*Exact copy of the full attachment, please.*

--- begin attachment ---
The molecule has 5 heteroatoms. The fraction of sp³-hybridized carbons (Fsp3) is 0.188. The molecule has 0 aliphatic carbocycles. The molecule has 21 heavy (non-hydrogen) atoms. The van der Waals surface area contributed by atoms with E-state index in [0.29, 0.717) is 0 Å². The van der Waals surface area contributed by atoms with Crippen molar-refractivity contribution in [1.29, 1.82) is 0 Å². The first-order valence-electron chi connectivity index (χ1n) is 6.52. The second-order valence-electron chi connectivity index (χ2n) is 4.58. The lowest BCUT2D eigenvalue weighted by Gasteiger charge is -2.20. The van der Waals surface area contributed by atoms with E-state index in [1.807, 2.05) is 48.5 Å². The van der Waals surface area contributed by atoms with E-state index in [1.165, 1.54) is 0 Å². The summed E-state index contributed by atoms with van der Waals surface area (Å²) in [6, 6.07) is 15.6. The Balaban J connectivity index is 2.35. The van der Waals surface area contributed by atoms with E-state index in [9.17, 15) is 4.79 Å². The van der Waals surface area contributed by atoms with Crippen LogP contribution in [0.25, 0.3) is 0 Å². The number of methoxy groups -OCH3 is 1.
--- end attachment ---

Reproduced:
The molecule has 5 heteroatoms. The fraction of sp³-hybridized carbons (Fsp3) is 0.188. The molecule has 0 aliphatic carbocycles. The molecule has 21 heavy (non-hydrogen) atoms. The van der Waals surface area contributed by atoms with E-state index in [0.29, 0.717) is 0 Å². The van der Waals surface area contributed by atoms with Crippen molar-refractivity contribution in [1.29, 1.82) is 0 Å². The first-order valence-electron chi connectivity index (χ1n) is 6.52. The second-order valence-electron chi connectivity index (χ2n) is 4.58. The lowest BCUT2D eigenvalue weighted by Gasteiger charge is -2.20. The van der Waals surface area contributed by atoms with E-state index in [1.807, 2.05) is 48.5 Å². The van der Waals surface area contributed by atoms with E-state index in [1.165, 1.54) is 0 Å². The summed E-state index contributed by atoms with van der Waals surface area (Å²) in [6, 6.07) is 15.6. The Balaban J connectivity index is 2.35. The van der Waals surface area contributed by atoms with E-state index in [9.17, 15) is 4.79 Å². The van der Waals surface area contributed by atoms with Crippen LogP contribution in [0.25, 0.3) is 0 Å². The number of methoxy groups -OCH3 is 1.